DFL lawmakers push railroad tax


Reps. Frank Hornstein, left, and Paul Marquart outlined their proposals for improving railroad safety in Minnesota. Tim Pugmire|MPR News

DFL lawmakers are calling for new taxes on railroads to pay for safety improvements along the tracks traveled by oil trains.

Under one of the bills unveiled today, the state would assess large railroads up to $32.5 million a year for grade crossing safety improvements.

Rep. Frank Hornstein, DFL-Minneapolis, said oil train derailments and explosions have become an “all too frequent occurrence” across the country. Hornsten said the railroads should pay their fair share to keep Minnesota communities safe.

“We have a special responsibility on this issue in Minnesota, because we’re at the crossroads of oil transportation by rail in North America, given our proximity to both Bakken and the oil fields of Canada,” Hornstein said.

Another bill, based on Gov. Mark Dayton’s proposal, would expand railroads’ property tax liability. It would generate more than $20 million a year for the state and $40 million for local governments.

Rep. Paul Marquart, DFL-Dilworth, said railroads have a responsibility to create safe conditions for cities.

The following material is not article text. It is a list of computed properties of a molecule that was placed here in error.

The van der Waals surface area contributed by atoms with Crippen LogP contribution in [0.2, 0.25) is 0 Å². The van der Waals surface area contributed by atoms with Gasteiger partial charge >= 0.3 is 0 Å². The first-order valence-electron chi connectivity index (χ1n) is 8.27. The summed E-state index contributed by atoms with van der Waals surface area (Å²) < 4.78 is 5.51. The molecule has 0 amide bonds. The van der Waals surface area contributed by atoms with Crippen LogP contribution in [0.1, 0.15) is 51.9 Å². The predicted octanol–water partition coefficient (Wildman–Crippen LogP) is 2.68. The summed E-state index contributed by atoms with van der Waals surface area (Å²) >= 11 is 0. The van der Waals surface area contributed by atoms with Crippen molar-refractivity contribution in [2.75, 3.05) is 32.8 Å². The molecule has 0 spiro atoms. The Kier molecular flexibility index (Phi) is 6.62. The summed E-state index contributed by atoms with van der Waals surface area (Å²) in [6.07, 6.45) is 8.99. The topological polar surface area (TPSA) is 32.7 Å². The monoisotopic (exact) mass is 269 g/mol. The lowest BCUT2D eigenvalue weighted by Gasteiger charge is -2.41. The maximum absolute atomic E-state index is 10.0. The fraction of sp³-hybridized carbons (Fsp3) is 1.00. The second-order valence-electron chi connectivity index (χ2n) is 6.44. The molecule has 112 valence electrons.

“Do we want to make sure that all of our communities are safer and better prepared when you have oil trains coming through them, or are you worried about the railroad companies paying a little but more to take care of this burden?” Marquart asked. “I think that’s a no brainer.”

Hornstein has some Republican co-authors for his assessment bill. But GOP leaders, as well as the railroads, strongly oppose the proposed property tax increase. House Taxes Committee  Chair Greg Davids, R-Preston, has called it a nonstarter.

Railroad officials have also said the tax proposal appears to violate a federal law that precludes different treatment of railroads. But Rep. Marquart said he believes the proposal is on solid ground.


John Apitz, legislative counsel to the Minnesota Regional Railroads Association, said the proposed tax increases would have a major impact on companies that move goods by rail and on short line railroads.

“Short lines work on extremely small margins,” Apitz said in a written statement. “Tripling their property taxes will hurt these small business and the customers who rely on them.”

Apitz said the proposals also ignore more than $500 million in safety and service improvements that railroads will make in Minnesota this year.

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